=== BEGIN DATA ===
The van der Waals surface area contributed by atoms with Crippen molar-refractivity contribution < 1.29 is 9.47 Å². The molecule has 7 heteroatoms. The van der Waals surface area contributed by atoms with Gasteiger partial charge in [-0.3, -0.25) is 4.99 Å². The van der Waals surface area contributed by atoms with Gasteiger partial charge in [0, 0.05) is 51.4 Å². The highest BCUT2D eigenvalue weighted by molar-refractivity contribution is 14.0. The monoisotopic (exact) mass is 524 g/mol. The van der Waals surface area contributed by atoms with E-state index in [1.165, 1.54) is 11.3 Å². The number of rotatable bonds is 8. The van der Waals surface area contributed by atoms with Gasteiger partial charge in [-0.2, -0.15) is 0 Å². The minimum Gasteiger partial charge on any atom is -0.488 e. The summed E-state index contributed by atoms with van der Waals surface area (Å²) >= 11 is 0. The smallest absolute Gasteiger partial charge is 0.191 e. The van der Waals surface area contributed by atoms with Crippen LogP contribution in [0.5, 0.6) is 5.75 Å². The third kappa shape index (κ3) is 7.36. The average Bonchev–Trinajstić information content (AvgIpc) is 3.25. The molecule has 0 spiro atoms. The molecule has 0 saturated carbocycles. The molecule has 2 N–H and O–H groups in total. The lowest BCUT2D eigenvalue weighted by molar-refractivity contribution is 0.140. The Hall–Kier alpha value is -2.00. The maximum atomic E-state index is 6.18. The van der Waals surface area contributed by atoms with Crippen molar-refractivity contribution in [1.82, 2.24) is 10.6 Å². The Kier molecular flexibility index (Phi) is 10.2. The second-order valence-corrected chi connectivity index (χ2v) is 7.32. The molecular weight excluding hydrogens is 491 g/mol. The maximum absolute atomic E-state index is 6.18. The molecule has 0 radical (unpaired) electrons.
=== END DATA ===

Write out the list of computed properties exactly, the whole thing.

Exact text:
The van der Waals surface area contributed by atoms with Crippen molar-refractivity contribution < 1.29 is 9.47 Å². The molecule has 7 heteroatoms. The van der Waals surface area contributed by atoms with Gasteiger partial charge in [-0.3, -0.25) is 4.99 Å². The van der Waals surface area contributed by atoms with Gasteiger partial charge in [0, 0.05) is 51.4 Å². The highest BCUT2D eigenvalue weighted by molar-refractivity contribution is 14.0. The monoisotopic (exact) mass is 524 g/mol. The van der Waals surface area contributed by atoms with E-state index in [1.165, 1.54) is 11.3 Å². The number of rotatable bonds is 8. The van der Waals surface area contributed by atoms with Gasteiger partial charge in [-0.2, -0.15) is 0 Å². The minimum Gasteiger partial charge on any atom is -0.488 e. The summed E-state index contributed by atoms with van der Waals surface area (Å²) >= 11 is 0. The smallest absolute Gasteiger partial charge is 0.191 e. The van der Waals surface area contributed by atoms with Crippen LogP contribution in [0.5, 0.6) is 5.75 Å². The third kappa shape index (κ3) is 7.36. The average Bonchev–Trinajstić information content (AvgIpc) is 3.25. The molecule has 0 spiro atoms. The molecule has 0 saturated carbocycles. The molecule has 2 N–H and O–H groups in total. The lowest BCUT2D eigenvalue weighted by molar-refractivity contribution is 0.140. The Hall–Kier alpha value is -2.00. The maximum atomic E-state index is 6.18. The van der Waals surface area contributed by atoms with Crippen molar-refractivity contribution in [1.82, 2.24) is 10.6 Å². The Kier molecular flexibility index (Phi) is 10.2. The second-order valence-corrected chi connectivity index (χ2v) is 7.32. The molecular weight excluding hydrogens is 491 g/mol. The maximum absolute atomic E-state index is 6.18. The molecule has 0 radical (unpaired) electrons.